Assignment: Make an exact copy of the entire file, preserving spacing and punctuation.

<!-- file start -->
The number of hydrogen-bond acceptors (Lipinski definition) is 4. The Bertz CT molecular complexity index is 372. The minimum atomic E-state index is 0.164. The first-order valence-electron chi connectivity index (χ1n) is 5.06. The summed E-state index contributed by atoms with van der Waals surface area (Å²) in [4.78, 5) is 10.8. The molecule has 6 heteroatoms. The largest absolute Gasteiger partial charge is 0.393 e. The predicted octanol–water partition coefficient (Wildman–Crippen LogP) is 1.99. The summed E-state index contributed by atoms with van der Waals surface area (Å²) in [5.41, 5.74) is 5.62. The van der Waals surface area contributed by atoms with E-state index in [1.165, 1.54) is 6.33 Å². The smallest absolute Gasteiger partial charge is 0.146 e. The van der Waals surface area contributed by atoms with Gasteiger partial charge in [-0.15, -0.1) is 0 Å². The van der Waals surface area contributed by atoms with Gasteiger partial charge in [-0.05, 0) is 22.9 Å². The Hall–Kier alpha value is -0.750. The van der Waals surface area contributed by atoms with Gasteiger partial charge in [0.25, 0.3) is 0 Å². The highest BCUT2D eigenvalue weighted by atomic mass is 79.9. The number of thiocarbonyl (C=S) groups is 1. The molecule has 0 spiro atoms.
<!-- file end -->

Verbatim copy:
The number of hydrogen-bond acceptors (Lipinski definition) is 4. The Bertz CT molecular complexity index is 372. The minimum atomic E-state index is 0.164. The first-order valence-electron chi connectivity index (χ1n) is 5.06. The summed E-state index contributed by atoms with van der Waals surface area (Å²) in [4.78, 5) is 10.8. The molecule has 6 heteroatoms. The largest absolute Gasteiger partial charge is 0.393 e. The predicted octanol–water partition coefficient (Wildman–Crippen LogP) is 1.99. The summed E-state index contributed by atoms with van der Waals surface area (Å²) in [5.41, 5.74) is 5.62. The van der Waals surface area contributed by atoms with E-state index in [1.165, 1.54) is 6.33 Å². The smallest absolute Gasteiger partial charge is 0.146 e. The van der Waals surface area contributed by atoms with Gasteiger partial charge in [-0.15, -0.1) is 0 Å². The van der Waals surface area contributed by atoms with Gasteiger partial charge in [-0.05, 0) is 22.9 Å². The Hall–Kier alpha value is -0.750. The van der Waals surface area contributed by atoms with Gasteiger partial charge in [0.25, 0.3) is 0 Å². The highest BCUT2D eigenvalue weighted by atomic mass is 79.9. The number of thiocarbonyl (C=S) groups is 1. The molecule has 0 spiro atoms.